Despite concerns that the stimulants used to treat attention-deficit/hyperactivity disorder (ADHD) might raise the risk of drug abuse, new research suggests the medications are linked with less risky behaviors in teens. The research finds that ADHD medications are "effective in reducing the probability of these events," said study co-author Anna Chorniy, a postdoctoral associate at Princeton University in New Jersey. Chorniy and her co-author Leah Kitashima, a Ph.D. candidate at Clemson University in South Carolina, examined the Medicaid claims of nearly 150,000 children aged 4 to 19 who were diagnosed with ADHD in South Carolina between 2003 and 2013. Read More

Kids with Asthma Can Take Acetaminophen (Tylenol): Study

Acetaminophen does not worsen asthma symptoms in young children, a new study finds. Acetaminophen (Tylenol, Panadol) and ibuprofen (Advil, Motrin) are often used to treat pain and fever. Some previous research has suggested that frequent use of acetaminophen may worsen asthma in kids with the respiratory condition. To investigate, researchers studied 300 children between the ages of 1 and 5 with mild, persistent asthma, which is defined as having symptoms more than two days a week, but not daily. All of the children used daily inhaled treatments to manage their asthma. Read More


Congratulations to:  Pamela Downing-Hosten, Patsy Ray, Olumide Akerele, and Heather Chapman who all knew the answer to last week's trivia question.

According to the least research in the field, approximately what percentage of children with epilepsy also have other health related conditions?

THIS WEEK'S QUESTION:  Governor Jay Nixon of Missouri recently signed a bill that requires every student in Missouri public schools to be screened for a particular learning disability. Screenings are to start in the 2018-19 school year. The bill also says teachers must receive two hours of training on methods to address this learning disability. What is the learning disability that every student in Missouri public schools will be screened for starting in 2018?
If you know the answer, email us at contactus@naset.org by August 29, 2016.  We will acknowledge your correct answer in the next Week in Review.

Celiac Disease May Be Tied to Time and Place of Birth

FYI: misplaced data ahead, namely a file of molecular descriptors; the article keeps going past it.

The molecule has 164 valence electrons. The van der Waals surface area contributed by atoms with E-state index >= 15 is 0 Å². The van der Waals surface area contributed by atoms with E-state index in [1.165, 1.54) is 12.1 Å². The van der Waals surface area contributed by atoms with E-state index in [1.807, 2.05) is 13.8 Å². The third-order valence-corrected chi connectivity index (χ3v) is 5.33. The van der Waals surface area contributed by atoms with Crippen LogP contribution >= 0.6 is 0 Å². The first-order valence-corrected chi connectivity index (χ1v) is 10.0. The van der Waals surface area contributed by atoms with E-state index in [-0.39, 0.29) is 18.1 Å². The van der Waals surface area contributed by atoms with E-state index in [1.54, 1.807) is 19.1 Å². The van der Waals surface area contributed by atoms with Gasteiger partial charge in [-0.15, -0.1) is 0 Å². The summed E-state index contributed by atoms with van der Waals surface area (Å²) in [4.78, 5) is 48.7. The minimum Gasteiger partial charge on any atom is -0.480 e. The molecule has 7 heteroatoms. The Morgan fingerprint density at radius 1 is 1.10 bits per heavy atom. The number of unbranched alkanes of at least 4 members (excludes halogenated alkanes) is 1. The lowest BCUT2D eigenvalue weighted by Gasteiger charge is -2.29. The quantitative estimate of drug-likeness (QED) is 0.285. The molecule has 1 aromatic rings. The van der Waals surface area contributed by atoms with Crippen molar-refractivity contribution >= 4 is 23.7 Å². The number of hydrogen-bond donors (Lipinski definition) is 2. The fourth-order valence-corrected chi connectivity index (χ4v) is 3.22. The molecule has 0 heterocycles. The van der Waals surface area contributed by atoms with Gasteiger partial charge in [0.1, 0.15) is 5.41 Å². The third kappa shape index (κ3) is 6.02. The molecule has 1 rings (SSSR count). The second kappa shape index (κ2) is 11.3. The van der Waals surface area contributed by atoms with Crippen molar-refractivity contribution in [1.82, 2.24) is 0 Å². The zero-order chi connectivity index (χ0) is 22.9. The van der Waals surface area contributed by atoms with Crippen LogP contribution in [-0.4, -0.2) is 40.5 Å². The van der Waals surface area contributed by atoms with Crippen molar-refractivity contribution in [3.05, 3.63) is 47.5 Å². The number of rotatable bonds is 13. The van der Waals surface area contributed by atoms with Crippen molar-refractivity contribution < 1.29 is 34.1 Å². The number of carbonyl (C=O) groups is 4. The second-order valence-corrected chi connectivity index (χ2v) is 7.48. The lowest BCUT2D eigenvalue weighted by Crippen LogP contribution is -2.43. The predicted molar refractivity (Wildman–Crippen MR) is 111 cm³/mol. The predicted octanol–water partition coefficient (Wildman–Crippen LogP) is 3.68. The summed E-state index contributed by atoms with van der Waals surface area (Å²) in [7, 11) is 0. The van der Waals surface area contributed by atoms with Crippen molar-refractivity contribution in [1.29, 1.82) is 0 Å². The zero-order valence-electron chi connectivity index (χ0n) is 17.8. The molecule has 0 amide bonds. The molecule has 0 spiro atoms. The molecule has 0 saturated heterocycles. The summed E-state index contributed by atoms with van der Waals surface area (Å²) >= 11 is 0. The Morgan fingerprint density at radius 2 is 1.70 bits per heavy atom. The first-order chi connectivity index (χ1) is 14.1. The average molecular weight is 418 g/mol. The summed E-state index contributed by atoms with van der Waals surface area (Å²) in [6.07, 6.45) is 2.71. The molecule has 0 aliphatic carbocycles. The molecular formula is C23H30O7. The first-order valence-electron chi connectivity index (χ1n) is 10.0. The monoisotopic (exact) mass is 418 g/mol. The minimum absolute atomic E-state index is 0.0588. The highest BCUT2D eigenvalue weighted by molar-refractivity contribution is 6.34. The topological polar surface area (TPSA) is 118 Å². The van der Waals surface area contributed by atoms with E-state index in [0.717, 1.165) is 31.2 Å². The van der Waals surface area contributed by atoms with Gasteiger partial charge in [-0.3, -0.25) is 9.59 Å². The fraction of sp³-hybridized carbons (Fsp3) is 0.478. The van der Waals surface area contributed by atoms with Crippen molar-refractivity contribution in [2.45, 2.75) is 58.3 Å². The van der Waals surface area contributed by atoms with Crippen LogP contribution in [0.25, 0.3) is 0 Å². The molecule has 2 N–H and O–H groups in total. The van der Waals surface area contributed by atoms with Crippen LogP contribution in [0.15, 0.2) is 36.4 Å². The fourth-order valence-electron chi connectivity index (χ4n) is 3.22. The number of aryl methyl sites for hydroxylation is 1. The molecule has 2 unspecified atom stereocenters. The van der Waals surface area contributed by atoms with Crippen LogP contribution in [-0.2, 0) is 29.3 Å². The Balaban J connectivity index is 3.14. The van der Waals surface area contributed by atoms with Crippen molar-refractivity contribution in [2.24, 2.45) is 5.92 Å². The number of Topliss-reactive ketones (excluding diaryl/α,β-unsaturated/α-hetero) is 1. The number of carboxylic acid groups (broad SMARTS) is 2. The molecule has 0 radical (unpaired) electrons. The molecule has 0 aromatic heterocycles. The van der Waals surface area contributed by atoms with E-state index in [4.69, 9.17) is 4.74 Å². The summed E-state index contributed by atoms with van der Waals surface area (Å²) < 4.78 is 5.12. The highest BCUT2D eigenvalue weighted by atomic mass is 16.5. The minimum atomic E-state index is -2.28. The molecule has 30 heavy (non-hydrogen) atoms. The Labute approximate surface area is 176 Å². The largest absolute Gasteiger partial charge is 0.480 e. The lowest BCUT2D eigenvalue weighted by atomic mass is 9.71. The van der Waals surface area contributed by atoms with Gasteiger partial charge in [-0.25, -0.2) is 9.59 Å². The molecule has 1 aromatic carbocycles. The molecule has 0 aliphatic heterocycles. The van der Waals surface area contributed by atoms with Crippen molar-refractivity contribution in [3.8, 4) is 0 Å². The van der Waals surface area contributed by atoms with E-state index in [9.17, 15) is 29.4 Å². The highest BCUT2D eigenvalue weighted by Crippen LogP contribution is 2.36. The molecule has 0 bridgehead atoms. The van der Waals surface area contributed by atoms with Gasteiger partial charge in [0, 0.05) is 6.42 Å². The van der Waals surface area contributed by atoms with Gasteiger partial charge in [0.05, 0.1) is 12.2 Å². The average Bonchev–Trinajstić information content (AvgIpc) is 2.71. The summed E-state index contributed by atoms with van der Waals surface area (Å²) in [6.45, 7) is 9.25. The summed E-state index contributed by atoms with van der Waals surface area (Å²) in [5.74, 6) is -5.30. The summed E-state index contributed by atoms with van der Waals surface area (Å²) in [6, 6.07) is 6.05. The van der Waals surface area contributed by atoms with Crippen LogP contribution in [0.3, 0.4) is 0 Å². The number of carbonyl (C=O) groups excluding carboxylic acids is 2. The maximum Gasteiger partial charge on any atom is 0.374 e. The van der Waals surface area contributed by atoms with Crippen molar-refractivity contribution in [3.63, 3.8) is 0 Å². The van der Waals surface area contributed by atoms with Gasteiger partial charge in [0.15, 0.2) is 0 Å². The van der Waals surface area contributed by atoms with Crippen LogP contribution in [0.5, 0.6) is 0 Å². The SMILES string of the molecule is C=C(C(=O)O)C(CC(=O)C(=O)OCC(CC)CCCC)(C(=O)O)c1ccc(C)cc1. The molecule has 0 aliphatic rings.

Where and when children are born may affect their risk for celiac disease, according to a new study. People with celiac disease are highly sensitive to gluten, making it hard for them to digest food. Gluten is found in many grains and starches, including wheat, rye and barley, as well as many processed foods. For the study, researchers analyzed data from nearly 2 million children born in Sweden between 1991 and 2009. Of those, nearly 6,600 were diagnosed with celiac disease before age 15. Overall, children born in spring (March-May), summer (June-August) and fall (September-November) were about 10 percent more likely to be diagnosed with celiac disease than those born in winter (December-February), the findings showed. Read More

In NYC, Charter-School Kids with Disabilities Outperforming Public School Peers

Charter-school students with-disabilities and English language learners are outperforming their public-school peers on state exams, according to new data. NYC Mayor de Blasio criticized charters last week for marginalizing challenged students and suggested the schools' sterling test numbers stem from cherry-picking kids. But Families for Excellent Schools, a charter backer, said they are enrolling an increasing number of kids with disabilities and English-language deficits who are outpacing public-school students. Read More

Dog Ownership May Ease Stress in Autism Families

Having a pet dog around the house may markedly lower stress and offer other benefits for families of children on the spectrum, researchers say. In a study looking at the experiences of families with a child with autism who obtained a dog, researchers found declining stress levels and fewer dysfunctional interactions between parent and child in the two-and-a-half years after acquiring their furry friend. Read More

Texas Schools Could See Cameras in Special Education Classrooms

Starting this fall, all public and charter schools in Texas will be allowed to equip special education classrooms with security cameras. The installation would be on a request-only basis by parents or school staff members. "This will be an opportunity to have an unbiased view and opinion of what's actually happening inside the special needs classroom," said Hector Hernandez. Hernandez's 14-year-old son has Down Syndrome and says his son's class at Oliveira Middle School in Brownsville will be equipped with the cameras. "As a parent of a special needs child, we understand the routine is very important," he said. "You never know what's gonna trigger an incident, whether it could be a slight tantrum, trigger into a meltdown," Hernandez said.  Read More